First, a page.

Can you imagine life becoming so unbearable on the East Coast, so dangerous, so poverty-ridden, and so unsafe for you and your children, that you pack what little you can carry, take your children by the hand, and start walking?
Now imagine that this trek takes you from the East Coast to the West Coast – some three thousand miles. Even if you walked 15-20 miles a day, it would take you 280 days to make the journey. Too far? Just walk to Denver. From my house, that’s still 1,812 miles. Could you do that with your kids in hand, your belongings strapped to your back, depending on the kindness of strangers for food and shelter?
And yet, history is filled with journeys.
We read about the Jews taking flight through the desert of all places, through the sea, up the mountains, and taking so long to make the passage that an entirely new generation arrives at the destination. We call it an Exodus and we celebrate their patience and the laws they received on their way.
We read about Mary and Joseph taking a trek on the back of a donkey and we pause to remember the sacrifice.
We remember the journeys of St. Paul and read nearly every Sunday about the communities of Corinth, Ephesus, Caesarea, and Thessalonica to whom he wrote and gave instructions we still ask our children to follow.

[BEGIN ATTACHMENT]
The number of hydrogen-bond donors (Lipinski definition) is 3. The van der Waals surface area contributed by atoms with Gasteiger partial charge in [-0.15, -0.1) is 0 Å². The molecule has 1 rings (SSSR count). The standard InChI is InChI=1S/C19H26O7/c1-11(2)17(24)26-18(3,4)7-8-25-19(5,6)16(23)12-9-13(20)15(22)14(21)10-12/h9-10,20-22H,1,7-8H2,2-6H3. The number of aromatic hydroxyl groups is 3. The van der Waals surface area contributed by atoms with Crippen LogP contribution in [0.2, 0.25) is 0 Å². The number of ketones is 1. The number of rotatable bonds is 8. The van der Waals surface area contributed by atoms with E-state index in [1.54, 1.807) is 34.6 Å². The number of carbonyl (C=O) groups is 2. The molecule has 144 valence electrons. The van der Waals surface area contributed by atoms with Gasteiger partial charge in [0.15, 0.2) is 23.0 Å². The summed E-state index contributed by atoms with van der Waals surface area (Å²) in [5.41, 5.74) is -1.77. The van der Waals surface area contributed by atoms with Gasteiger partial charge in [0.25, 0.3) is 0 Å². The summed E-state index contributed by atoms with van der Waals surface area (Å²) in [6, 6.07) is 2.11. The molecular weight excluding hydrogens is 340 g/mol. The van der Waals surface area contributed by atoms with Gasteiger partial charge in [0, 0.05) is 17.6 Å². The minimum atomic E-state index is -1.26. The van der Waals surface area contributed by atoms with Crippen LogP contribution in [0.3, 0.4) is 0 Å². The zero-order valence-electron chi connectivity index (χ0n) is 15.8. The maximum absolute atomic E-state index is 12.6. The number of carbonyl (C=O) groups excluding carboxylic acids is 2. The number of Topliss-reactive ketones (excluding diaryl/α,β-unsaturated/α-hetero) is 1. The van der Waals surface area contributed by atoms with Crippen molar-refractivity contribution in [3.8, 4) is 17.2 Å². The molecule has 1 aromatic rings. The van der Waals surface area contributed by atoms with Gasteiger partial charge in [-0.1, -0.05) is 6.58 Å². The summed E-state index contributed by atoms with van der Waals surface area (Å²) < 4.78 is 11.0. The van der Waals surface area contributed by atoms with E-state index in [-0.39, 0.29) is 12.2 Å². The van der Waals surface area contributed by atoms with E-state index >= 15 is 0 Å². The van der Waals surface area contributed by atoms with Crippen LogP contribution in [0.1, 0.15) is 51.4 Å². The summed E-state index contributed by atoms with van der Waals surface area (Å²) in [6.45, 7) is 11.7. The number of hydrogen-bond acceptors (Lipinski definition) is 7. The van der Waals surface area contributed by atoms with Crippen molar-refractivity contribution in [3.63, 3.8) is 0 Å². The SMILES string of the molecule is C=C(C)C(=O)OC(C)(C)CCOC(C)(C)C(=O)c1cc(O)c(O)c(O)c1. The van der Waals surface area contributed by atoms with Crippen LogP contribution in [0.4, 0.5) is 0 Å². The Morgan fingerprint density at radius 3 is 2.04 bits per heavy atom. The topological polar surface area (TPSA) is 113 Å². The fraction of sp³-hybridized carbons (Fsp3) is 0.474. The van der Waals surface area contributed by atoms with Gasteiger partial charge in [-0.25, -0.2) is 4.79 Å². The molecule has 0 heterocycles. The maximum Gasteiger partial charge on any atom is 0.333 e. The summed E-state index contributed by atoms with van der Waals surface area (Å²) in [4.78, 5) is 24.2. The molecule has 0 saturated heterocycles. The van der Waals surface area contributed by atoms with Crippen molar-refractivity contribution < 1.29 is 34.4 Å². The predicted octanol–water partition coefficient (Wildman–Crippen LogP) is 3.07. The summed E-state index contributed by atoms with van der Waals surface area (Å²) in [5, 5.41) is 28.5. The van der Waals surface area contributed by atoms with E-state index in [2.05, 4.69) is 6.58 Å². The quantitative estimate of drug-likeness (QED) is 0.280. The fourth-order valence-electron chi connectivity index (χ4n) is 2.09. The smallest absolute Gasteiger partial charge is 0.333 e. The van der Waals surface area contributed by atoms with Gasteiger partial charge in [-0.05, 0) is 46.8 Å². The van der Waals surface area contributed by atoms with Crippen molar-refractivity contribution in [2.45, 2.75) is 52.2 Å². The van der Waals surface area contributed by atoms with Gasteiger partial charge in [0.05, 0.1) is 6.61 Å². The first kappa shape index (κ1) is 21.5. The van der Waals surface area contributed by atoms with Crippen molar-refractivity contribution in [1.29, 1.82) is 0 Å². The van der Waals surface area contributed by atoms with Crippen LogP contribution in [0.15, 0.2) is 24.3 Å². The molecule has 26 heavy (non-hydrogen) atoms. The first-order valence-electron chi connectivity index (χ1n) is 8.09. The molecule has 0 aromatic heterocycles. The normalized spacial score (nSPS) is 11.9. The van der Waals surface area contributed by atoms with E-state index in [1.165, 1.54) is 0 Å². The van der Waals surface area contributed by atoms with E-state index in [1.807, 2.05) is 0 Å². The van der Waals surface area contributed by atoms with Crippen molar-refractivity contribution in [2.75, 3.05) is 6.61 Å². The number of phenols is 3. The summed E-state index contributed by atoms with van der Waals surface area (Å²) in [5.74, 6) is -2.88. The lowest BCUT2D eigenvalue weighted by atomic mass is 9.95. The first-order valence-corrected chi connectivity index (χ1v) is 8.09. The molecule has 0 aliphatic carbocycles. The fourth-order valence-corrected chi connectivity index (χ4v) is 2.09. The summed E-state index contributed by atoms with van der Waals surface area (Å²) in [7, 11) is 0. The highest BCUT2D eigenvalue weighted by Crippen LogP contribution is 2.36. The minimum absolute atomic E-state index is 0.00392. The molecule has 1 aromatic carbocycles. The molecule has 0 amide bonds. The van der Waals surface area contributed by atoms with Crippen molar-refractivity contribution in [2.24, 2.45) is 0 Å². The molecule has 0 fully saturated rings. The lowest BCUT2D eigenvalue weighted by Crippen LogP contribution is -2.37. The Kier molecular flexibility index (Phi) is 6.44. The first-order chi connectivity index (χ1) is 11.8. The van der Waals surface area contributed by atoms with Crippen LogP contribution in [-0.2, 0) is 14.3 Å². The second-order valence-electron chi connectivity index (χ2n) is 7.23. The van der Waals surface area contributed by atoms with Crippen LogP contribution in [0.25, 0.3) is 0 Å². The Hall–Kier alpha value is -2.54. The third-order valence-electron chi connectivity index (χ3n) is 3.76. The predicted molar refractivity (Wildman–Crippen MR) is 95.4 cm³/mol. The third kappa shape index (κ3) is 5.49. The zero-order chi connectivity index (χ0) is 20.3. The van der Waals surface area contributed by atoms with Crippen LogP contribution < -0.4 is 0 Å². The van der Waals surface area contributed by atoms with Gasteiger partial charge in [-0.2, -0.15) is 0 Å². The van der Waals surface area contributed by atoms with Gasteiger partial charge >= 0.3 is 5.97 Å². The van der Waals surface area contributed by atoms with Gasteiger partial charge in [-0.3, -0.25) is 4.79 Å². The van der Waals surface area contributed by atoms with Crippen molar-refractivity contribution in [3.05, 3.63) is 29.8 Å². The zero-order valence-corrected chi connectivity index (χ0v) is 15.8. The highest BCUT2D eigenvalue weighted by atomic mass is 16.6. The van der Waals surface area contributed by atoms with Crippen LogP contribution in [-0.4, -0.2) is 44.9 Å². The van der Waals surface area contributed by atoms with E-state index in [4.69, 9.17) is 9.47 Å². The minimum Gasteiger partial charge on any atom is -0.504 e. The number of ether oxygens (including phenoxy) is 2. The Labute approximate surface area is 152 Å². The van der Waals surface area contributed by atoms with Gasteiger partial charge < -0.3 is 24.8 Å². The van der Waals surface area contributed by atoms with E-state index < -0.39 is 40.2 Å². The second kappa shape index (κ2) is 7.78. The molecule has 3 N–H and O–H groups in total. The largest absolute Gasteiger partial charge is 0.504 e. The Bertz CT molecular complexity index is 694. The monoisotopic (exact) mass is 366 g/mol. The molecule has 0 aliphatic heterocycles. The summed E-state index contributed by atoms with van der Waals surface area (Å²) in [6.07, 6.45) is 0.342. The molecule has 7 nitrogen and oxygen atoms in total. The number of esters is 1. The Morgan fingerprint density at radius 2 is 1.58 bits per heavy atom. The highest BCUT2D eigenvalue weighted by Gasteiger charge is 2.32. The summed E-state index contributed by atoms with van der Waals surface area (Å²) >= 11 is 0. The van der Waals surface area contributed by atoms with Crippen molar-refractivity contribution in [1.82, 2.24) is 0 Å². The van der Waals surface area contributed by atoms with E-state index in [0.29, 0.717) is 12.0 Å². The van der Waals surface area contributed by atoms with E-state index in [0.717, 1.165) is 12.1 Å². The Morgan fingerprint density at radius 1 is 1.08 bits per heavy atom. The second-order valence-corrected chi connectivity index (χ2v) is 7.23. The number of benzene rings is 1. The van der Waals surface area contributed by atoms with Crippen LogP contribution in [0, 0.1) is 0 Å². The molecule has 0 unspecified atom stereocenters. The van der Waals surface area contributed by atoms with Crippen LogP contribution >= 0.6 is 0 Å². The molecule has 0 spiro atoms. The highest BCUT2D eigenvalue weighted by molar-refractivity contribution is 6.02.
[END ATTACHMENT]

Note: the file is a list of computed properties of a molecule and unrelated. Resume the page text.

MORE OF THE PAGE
We read about two men, on their way to Emmaus, joined by the Risen Lord and reminded that, in the breaking of the bread, salvation is found.
And yet today, we read about thousands of people who are marching to a better life and we argue about how fast we can close the border.
These people are hungry and yet manipulated by immigration groups and the media. They are scared and yet willing to take on hard jobs most of us don’t want to do. They are worried about their safety but are willingly walking in the open air because they dream of a better tomorrow.
They are you and they are me. With skin of a different color and language we may not understand, they are us. They are our ancestors who journeyed on boats from foreign lands like Ireland and Italy and Hungary and Spain. Boats, I might add, onto which you and I would never step foot.
They are human and worthy of the same dignity we demand our children show one another.
To say otherwise flies in the face of all the other journeys we celebrate and remember.
This week, let us put down the newspaper, turn off the wifi, close the browser, and pick up a Bible.
The answers are there, I promise.